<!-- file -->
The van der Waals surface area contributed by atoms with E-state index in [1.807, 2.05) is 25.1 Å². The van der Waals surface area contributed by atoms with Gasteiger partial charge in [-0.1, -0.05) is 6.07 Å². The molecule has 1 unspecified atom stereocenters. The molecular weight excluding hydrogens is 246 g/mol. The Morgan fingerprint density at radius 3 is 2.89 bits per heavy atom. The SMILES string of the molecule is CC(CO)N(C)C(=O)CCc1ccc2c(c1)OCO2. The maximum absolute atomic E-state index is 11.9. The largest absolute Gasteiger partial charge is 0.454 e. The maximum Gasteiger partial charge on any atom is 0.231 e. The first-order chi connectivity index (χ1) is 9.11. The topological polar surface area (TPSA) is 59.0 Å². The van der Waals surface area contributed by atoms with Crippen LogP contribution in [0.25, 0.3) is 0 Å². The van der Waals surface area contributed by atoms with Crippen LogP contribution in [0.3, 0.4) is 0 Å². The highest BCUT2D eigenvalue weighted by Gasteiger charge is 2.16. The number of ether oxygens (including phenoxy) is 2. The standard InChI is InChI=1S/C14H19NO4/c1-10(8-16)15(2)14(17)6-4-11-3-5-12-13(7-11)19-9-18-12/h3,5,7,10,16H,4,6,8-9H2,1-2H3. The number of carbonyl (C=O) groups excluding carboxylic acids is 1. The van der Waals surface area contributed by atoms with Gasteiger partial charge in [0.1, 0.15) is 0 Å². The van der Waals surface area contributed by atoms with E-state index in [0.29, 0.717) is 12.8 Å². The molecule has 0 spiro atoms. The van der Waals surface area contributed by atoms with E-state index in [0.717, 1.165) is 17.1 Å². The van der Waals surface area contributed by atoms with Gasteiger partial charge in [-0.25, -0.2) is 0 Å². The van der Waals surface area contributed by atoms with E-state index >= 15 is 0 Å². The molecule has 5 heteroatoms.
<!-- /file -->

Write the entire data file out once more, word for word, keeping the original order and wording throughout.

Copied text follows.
The van der Waals surface area contributed by atoms with E-state index in [1.807, 2.05) is 25.1 Å². The van der Waals surface area contributed by atoms with Gasteiger partial charge in [-0.1, -0.05) is 6.07 Å². The molecule has 1 unspecified atom stereocenters. The molecular weight excluding hydrogens is 246 g/mol. The Morgan fingerprint density at radius 3 is 2.89 bits per heavy atom. The SMILES string of the molecule is CC(CO)N(C)C(=O)CCc1ccc2c(c1)OCO2. The maximum absolute atomic E-state index is 11.9. The largest absolute Gasteiger partial charge is 0.454 e. The maximum Gasteiger partial charge on any atom is 0.231 e. The first-order chi connectivity index (χ1) is 9.11. The topological polar surface area (TPSA) is 59.0 Å². The van der Waals surface area contributed by atoms with Crippen LogP contribution in [0.25, 0.3) is 0 Å². The van der Waals surface area contributed by atoms with Crippen LogP contribution in [0.3, 0.4) is 0 Å². The highest BCUT2D eigenvalue weighted by Gasteiger charge is 2.16. The number of ether oxygens (including phenoxy) is 2. The standard InChI is InChI=1S/C14H19NO4/c1-10(8-16)15(2)14(17)6-4-11-3-5-12-13(7-11)19-9-18-12/h3,5,7,10,16H,4,6,8-9H2,1-2H3. The number of carbonyl (C=O) groups excluding carboxylic acids is 1. The van der Waals surface area contributed by atoms with Gasteiger partial charge in [0.1, 0.15) is 0 Å². The van der Waals surface area contributed by atoms with E-state index in [0.29, 0.717) is 12.8 Å². The molecule has 0 spiro atoms. The van der Waals surface area contributed by atoms with E-state index in [0.717, 1.165) is 17.1 Å². The van der Waals surface area contributed by atoms with Gasteiger partial charge in [-0.25, -0.2) is 0 Å². The van der Waals surface area contributed by atoms with E-state index >= 15 is 0 Å². The molecule has 5 heteroatoms.